Among them was a registered nurse from Baltimore who spoke on the condition of anonymity to discuss a private medical decision. She was initially worried about the vaccine, especially because she had heard about how quickly it had been created, she said. But after considering her job and the escalating infection rates in the region, she decided it was worse to stay exposed to the virus.
“Based on all that they were saying, I assumed it’s okay,” she said in a telephone interview. “I mean, in this world, nothing is sure.”
Many employees at Trio Healthcare’s 11 nursing homes in Virginia, especially in rural parts of the state, initially bought into various myths about the vaccine, said Chief Clinical Officer Melissa Green. These included erroneous rumors about serious side effects, she said, and unproven conspiracy theories about government plans to microchip residents.
It took an active internal campaign that involved fact sheets and posters of employees getting the shots to persuade 80 percent of the staff to be vaccinated, Green said.
When it comes to communicating with workers, it’s not just the information that matters, but how it is delivered, said Grabowski, the Harvard professor. “Webinars or FAQs” are not going to be as effective, he said, as a conversation with a trusted source.
After geriatric nursing assistant Davenia Kemp received her first dose of the vaccine on Dec. 23, in a celebratory news conference attended by Maryland Gov. Larry Hogan (R), she faced questions from other employees at Franklin Woods Center in Baltimore County about whether they should follow suit.
“They had heard about bad side effects and bad experiences,” said Kemp, 25, of Baltimore City. “I told them, ‘I feel fine, I feel great.’ ”
Sharpe, the D.C. industry representative, said the city’s nursing homes have tried to discuss the vaccine with workers one-on-one, rather than in big staff meetings. Providers are looking to identify natural leaders among the staff — whether or not they are supervisors — and asking them to encourage their peers to take the vaccine. Some facilities are also offering incentives. One is entering vaccinated employees in a raffle with monetary prizes.
At one D.C. nursing home that had its second clinic this week, the percentage of staff getting vaccinated increased from 30 percent to 80 percent, Sharpe said. She did not name the facility.
Keith Hare, president of the Virginia Health Care Association, said vaccine uptake is also improving among that state’s nursing home staff in the second wave of clinics, many of which are occurring this week. He said wary employees are more likely to feel comfortable once they see that colleagues vaccinated weeks earlier are healthy.
Some local providers, such as Lutheran Social Ministries of Maryland, are taking a stricter approach: requiring their employees to take the vaccine. After the first round of clinics at two facilities in Carroll and Howard counties, more than 50 percent of all staff had been vaccinated, and more are expected to sign up for the second round.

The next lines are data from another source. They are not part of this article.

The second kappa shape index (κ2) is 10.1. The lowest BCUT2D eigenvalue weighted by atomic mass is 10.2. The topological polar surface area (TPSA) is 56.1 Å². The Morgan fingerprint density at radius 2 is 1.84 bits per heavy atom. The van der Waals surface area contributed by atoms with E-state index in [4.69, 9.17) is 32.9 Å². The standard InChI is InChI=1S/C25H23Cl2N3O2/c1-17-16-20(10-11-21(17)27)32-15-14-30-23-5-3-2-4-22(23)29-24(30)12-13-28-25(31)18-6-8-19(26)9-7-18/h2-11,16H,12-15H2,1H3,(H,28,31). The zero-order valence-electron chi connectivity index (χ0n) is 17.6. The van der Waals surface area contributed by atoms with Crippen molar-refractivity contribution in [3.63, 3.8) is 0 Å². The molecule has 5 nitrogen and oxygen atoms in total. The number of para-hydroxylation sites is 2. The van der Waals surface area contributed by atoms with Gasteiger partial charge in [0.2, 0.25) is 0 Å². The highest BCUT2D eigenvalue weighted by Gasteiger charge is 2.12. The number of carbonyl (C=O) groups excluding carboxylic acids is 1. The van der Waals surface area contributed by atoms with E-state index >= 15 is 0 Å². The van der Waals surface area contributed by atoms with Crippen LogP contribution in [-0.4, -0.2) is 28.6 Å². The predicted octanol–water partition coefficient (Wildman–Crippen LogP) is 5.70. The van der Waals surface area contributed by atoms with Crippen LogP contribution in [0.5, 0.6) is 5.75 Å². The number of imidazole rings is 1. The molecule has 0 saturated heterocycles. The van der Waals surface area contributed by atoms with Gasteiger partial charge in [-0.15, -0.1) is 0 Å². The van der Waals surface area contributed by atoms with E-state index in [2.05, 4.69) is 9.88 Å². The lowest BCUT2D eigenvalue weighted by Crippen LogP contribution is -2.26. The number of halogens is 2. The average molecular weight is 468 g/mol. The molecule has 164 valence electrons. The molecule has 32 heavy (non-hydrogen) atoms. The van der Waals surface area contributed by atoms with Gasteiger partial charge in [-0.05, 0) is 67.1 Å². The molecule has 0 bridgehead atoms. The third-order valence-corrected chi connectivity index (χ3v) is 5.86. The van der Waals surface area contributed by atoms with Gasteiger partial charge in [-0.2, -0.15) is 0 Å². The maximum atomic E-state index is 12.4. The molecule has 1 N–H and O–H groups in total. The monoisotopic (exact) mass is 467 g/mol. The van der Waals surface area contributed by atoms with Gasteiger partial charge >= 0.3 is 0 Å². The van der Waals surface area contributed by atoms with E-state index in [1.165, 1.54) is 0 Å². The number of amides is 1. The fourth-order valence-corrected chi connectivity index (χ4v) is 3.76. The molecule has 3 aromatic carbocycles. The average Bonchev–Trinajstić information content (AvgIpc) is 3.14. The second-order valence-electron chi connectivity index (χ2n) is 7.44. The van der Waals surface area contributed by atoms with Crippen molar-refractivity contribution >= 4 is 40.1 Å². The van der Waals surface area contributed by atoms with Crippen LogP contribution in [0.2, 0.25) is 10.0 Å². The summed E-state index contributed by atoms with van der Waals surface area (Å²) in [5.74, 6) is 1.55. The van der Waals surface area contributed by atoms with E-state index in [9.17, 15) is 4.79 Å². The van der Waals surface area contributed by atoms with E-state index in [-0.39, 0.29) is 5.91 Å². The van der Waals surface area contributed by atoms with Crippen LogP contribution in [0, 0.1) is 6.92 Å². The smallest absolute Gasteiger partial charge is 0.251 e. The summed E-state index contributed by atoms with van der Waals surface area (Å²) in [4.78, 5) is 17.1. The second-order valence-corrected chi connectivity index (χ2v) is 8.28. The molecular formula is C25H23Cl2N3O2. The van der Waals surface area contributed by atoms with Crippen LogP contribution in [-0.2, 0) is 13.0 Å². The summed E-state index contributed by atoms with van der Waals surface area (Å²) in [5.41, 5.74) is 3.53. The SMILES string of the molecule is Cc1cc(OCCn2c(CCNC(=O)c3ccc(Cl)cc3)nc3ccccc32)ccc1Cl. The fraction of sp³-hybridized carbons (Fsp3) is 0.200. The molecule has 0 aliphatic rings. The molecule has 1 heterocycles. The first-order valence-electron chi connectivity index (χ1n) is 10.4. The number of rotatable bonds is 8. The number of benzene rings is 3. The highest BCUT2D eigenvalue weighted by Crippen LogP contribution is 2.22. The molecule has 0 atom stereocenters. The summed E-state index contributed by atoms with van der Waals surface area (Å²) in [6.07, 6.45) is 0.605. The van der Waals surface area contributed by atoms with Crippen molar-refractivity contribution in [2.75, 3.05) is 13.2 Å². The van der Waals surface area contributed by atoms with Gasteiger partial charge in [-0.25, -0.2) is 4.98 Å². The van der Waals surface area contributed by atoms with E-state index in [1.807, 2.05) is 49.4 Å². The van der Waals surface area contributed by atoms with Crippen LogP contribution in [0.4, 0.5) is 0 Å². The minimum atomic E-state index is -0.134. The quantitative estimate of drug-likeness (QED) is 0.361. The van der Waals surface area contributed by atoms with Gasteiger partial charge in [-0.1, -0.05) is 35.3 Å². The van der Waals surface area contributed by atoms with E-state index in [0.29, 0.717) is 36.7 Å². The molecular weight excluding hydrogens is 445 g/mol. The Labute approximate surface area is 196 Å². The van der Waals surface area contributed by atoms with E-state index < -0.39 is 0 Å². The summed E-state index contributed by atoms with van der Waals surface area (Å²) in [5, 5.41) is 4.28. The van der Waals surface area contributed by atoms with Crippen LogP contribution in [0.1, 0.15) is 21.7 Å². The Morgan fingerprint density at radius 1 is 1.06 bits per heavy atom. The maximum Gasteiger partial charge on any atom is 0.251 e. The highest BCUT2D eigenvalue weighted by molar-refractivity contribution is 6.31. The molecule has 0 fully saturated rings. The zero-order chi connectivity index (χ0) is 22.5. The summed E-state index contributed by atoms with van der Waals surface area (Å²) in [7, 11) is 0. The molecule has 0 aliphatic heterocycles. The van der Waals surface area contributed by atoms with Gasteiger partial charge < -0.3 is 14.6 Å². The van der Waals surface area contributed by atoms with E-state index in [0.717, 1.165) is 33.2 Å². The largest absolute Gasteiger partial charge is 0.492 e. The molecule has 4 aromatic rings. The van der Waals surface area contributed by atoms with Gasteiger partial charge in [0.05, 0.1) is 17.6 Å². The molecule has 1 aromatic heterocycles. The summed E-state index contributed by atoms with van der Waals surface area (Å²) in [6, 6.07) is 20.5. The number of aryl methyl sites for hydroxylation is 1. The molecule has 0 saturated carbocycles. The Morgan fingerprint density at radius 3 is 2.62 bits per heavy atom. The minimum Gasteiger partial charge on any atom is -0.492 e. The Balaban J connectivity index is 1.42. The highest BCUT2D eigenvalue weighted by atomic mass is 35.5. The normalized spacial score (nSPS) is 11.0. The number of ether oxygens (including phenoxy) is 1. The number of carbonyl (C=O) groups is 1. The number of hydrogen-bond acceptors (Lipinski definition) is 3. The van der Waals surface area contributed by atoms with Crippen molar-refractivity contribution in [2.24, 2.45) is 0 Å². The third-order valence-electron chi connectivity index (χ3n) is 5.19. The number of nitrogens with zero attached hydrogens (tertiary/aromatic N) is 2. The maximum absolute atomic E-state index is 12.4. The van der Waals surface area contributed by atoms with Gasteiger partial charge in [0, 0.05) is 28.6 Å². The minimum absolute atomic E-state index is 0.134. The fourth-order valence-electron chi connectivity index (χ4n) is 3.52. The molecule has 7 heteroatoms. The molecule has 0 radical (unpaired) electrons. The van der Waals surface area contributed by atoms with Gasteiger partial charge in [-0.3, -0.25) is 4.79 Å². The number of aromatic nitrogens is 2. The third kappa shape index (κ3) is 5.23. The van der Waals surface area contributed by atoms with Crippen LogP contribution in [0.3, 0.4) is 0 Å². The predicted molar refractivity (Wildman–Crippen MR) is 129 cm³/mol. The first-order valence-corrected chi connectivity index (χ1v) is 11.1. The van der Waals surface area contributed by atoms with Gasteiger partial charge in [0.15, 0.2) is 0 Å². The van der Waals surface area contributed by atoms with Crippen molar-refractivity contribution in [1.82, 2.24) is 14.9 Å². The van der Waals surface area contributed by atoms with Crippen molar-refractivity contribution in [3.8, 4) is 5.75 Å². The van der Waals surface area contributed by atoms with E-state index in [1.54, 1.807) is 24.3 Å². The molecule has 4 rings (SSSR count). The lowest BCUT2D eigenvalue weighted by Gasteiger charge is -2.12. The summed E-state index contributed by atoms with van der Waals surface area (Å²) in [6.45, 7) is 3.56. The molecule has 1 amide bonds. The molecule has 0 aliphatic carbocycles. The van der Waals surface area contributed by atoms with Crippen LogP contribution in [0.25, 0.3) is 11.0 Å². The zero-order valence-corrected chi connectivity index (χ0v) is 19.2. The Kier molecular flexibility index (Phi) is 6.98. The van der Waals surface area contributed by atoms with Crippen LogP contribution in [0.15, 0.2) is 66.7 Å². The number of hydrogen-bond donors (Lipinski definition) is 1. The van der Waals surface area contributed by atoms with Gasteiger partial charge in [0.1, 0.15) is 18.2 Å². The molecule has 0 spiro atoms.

“It’s ultimately their choice,” said Ken Connelly, vice president of operations. “But if they choose not to get the vaccine, we’re going to amicably part ways. . . . The only way we get back to normal is getting everyone vaccinated.”
Such mandates have drawn opposition elsewhere. At a Wisconsin facility, some workers quit after being told they had to be vaccinated, one employee told a local television station. In Pennsylvania, a health-care union is pushing back on a facility’s decision to require the vaccine.
It’s critical for health-care providers to get inoculated because they can help foster confidence — or doubt — in the vaccine among members of the public, particularly in their own communities, said Lyda Vanegas, a spokesperson for Mary’s Center, a network of clinics that serves primarily Latino residents in D.C. and Maryland. The center has vaccinated about 60 percent of its 700 staff, Vanegas said, urging them to take pictures of themselves during the process as a way to “spread excitement.”
Rebecca Moralez-Fairbanks, administrator of Beth Sholom Village in Virginia Beach, said getting vaccinated was the only way to protect residents she interacts with, including her parents, who live in the facility’s assisted-living center.
She’s done everything she can think of to encourage other employees to follow suit, including distributing information about what is in the vaccine and possible side effects. As of Tuesday, 75 percent of her employees had gotten vaccinated.
“We are the ones bringing it in,” she said. “So we need to be the ones stepping up and preventing illness.”
The day she received her first vaccine, she said, was the best she has had since the pandemic started.